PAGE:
Indan Journal of Medical Research Indan Journal of Medical Research Indan Journal of Medical Research Indan Journal of Medical Research
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Year : 2011  |  Volume : 133  |  Issue : 2  |  Page : 171-178

The discovery of cholera - like enterotoxins produced by Escherichia coli causing secretory diarrhoea in humans

Johns Hopkins University, Bloomberg School of Public Health, Baltimore, Maryland, USA

Correspondence Address:
R Bradley Sack
Department of International Health, Johns Hopkins University, Bloomberg School of Public Health 615 North Wolfe Street, Room W5953, Baltimore, Maryland, 21205
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Source of Support: None, Conflict of Interest: None

PMID: 21415491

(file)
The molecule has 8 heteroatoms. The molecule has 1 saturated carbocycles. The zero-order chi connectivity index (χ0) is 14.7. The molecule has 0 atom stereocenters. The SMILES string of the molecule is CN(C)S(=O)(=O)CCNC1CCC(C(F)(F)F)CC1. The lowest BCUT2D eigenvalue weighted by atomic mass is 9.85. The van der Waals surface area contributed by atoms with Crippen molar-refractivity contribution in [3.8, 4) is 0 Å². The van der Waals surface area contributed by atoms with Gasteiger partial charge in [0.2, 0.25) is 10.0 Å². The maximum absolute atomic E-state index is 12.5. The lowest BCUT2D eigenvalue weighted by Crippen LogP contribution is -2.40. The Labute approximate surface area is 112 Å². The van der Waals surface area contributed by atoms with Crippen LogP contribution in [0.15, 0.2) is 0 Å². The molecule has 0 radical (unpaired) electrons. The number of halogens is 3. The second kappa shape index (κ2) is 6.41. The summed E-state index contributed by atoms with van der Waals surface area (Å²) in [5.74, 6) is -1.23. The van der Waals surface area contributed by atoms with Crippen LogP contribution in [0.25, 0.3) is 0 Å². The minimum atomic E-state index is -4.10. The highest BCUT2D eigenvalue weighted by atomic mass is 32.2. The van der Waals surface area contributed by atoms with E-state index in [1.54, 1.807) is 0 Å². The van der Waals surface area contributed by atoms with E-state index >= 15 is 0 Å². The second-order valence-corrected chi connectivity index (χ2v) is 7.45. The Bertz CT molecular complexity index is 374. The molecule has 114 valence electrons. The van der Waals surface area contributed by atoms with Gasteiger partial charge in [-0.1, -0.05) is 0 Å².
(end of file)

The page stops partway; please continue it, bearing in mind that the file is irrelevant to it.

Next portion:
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Non-vibrio cholera has been recognized as a clinical entity for as long as cholera was known to be caused by Vibrio cholerae. Until 1968, the aetiologic agent of this syndrome was not known. Following a series of studies in patients with non-vibrio cholera it was found that these patients had large concentrations of Escherichia coli in the small bowel and stools which produced cholera toxin-like enterotoxins, and had fluid and electrolyte transport abnormalities in the small bowel similar to patients with documented cholera. Furthermore, these patients developed antibodies to the cholera-like enterotoxin. Later studies showed that these strains, when fed to volunteers produced a cholera-like disease and that two enterotoxins were found to be produced by these organisms: a heat-labile enterotoxin (LT) which is nearly identical to cholera toxin, and a heat-stable enterotoxin (ST), a small molecular weight polypeptide. E. coli that produced one or both of these enterotoxins were designated enterotoxigenic E. coli (ETEC). ETEC are now known not only to cause a severe cholera-like illness, but to be the most common bacterial cause of acute diarrhoea in children in the developing world, and to be the most common cause of travellers' diarrhoea in persons who visit the developing world.

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